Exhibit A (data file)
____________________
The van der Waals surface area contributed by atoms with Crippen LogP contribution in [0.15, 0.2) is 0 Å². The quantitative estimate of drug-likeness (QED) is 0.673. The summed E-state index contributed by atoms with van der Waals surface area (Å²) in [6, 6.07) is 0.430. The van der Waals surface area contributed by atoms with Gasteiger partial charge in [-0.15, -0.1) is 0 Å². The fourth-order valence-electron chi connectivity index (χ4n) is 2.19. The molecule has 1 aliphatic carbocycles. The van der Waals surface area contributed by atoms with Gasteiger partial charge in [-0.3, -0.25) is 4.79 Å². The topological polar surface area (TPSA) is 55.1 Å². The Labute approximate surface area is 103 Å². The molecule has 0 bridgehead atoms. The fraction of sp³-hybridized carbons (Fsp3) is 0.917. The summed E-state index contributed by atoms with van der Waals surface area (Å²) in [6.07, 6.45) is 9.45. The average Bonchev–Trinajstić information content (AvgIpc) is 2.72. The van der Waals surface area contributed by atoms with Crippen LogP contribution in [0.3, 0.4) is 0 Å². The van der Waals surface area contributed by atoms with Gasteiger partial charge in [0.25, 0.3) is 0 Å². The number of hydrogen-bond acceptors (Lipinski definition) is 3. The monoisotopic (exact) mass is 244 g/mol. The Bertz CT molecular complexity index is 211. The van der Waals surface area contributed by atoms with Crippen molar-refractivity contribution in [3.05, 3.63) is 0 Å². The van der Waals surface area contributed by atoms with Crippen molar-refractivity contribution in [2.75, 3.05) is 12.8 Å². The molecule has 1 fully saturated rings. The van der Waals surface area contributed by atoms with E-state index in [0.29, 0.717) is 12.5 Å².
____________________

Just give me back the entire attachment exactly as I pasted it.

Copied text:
The van der Waals surface area contributed by atoms with Crippen LogP contribution in [0.15, 0.2) is 0 Å². The quantitative estimate of drug-likeness (QED) is 0.673. The summed E-state index contributed by atoms with van der Waals surface area (Å²) in [6, 6.07) is 0.430. The van der Waals surface area contributed by atoms with Gasteiger partial charge in [-0.15, -0.1) is 0 Å². The fourth-order valence-electron chi connectivity index (χ4n) is 2.19. The molecule has 1 aliphatic carbocycles. The van der Waals surface area contributed by atoms with Gasteiger partial charge in [-0.3, -0.25) is 4.79 Å². The topological polar surface area (TPSA) is 55.1 Å². The Labute approximate surface area is 103 Å². The molecule has 0 bridgehead atoms. The fraction of sp³-hybridized carbons (Fsp3) is 0.917. The summed E-state index contributed by atoms with van der Waals surface area (Å²) in [6.07, 6.45) is 9.45. The average Bonchev–Trinajstić information content (AvgIpc) is 2.72. The van der Waals surface area contributed by atoms with Crippen LogP contribution in [0.3, 0.4) is 0 Å². The van der Waals surface area contributed by atoms with Gasteiger partial charge in [0.25, 0.3) is 0 Å². The number of hydrogen-bond acceptors (Lipinski definition) is 3. The monoisotopic (exact) mass is 244 g/mol. The Bertz CT molecular complexity index is 211. The van der Waals surface area contributed by atoms with Crippen molar-refractivity contribution in [3.05, 3.63) is 0 Å². The van der Waals surface area contributed by atoms with Crippen molar-refractivity contribution in [2.75, 3.05) is 12.8 Å². The molecule has 1 fully saturated rings. The van der Waals surface area contributed by atoms with E-state index in [0.29, 0.717) is 12.5 Å².